The roots of Sugarloaf can be traced back to a pair of historic Colorado garage rock bands. Drummer Jerry Corbetta and guitarist Bob Webber were in the Moonrakers, while Bob Raymond played bass in the Soul Survivors.
Come 1969, Jerry and Bob fled the Moonrakers and set about putting a new band together. That’s when the other Bob entered the picture, and shortly thereafter Myron Pollock was recruited on board as drummer. No longer a stick man, Jerry now held the role of lead singer and keyboardist, and Sugarloaf was raring to go.
Success was instant, as the band scored a No. 3 hit single in the summer of 1970 with “Green Eyed Lady,” an infectious slice of soul-stained pop-rock magic. Sugarloaf had certainly gotten off to a great start but, and this was by no means their own fault, unable to incite an encore. Although the band remained intact and continued to tour and record, they struggled every inch of the way.
Four years passed before Sugarloaf visited the charts again. Late 1974 saw the title track to Don’t Call Us, We’ll Call You, a sarcastic but brutally honest ode to the trials and tribulations of trying to land a record deal, grip the Top 10. Navigated by commanding vocals, swaggering rhythms, the tone of a dialing telephone, a tugging chorus, and an engaging story line, the uptempo tune was pitched somewhere between funky white boy soul and power pop. Smack dab in the middle of the song, the band namechecks the Beatles and even hurls the classic riff of “I Feel Fine” into the mix. Sugarloaf could never be accused of not having a sense of humor!
Originally pressed on the Claridge label, Don’t Call Us, We’ll Call You (Airline Records) involves an appealing balance of experimental sounds and commercial tendencies. Sugarloaf channels their inner progressive rock aspirations on cuts like “Lay Me Down” and “Lookin’ For Some Fun,” which twist and turn with roaming keyboard work outs, penetrating breaks, and nimble guitar exercises, evoking memories of the Who’s “Who’s Next,” Yes, and Uriah Heep.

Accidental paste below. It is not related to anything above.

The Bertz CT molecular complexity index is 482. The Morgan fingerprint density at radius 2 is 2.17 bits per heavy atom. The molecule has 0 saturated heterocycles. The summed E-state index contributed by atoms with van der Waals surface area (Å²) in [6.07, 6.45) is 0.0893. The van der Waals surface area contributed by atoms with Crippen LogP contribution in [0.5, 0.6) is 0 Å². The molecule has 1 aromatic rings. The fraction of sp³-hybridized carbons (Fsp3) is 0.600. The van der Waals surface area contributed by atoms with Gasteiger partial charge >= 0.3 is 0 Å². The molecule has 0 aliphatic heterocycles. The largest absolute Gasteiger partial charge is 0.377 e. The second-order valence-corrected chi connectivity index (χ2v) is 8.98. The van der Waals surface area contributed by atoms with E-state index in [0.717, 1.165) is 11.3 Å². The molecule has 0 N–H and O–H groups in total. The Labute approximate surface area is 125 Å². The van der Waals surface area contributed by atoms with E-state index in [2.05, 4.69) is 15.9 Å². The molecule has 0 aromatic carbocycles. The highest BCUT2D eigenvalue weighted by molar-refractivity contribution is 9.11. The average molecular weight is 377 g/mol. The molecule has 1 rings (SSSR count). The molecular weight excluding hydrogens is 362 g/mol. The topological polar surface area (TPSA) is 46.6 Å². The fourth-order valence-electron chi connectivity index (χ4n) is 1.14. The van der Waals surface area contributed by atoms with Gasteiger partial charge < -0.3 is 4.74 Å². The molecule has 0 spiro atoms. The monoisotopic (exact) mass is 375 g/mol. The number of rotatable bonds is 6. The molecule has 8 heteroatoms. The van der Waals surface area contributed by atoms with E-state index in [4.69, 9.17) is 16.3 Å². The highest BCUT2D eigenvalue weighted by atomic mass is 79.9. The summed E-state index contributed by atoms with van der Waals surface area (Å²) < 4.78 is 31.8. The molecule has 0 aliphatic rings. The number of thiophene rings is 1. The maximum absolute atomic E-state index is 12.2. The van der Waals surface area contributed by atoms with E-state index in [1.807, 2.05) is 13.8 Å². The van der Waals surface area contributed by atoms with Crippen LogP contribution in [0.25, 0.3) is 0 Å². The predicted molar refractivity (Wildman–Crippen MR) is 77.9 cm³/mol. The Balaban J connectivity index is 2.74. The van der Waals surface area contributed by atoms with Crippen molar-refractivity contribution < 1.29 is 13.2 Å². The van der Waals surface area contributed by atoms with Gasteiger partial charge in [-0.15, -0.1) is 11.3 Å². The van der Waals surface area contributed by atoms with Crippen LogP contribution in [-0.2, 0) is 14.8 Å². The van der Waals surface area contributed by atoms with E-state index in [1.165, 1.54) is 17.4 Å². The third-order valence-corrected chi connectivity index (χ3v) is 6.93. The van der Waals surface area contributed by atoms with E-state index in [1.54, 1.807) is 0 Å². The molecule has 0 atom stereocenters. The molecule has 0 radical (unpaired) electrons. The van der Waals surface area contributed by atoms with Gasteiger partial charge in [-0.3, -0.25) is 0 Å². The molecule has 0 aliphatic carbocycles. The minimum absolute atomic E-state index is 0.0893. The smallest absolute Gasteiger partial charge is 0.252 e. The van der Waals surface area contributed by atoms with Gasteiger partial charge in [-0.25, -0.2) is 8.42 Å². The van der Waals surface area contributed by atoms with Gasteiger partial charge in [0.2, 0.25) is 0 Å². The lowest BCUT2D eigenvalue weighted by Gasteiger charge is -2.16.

Elsewhere, there’s the gospel-scented “Colorado Jones,” the hook happy pop pleasures of “Round and Round,” and “I Got a Song,” a beautiful piano dominated piece that lends a tip of the ivories to Elton John.
A clutch of bonus tracks are featured on the Fuel 2000 reissue of Don’t Call Us, We’ll Call You as well, including a live version of “Green Eyed Lady,” the bluesy countrified funk of “Texas Two Lane,” which sort of suggests a poppier incarnation of ZZ Top, the disco reggae-styled “Last Dance,” and “Stars in Her Eyes” that sparkles to the skies with luscious melodies and finely crafted structures and arrangements.
Sugarloaf was a superb band, and their flair for writing and performing strong material is tirelessly emphasized on Don’t Call Us, We’ll Call You. Flexible, spirited, and energetic are the tunes, and that alone counts for a lot.
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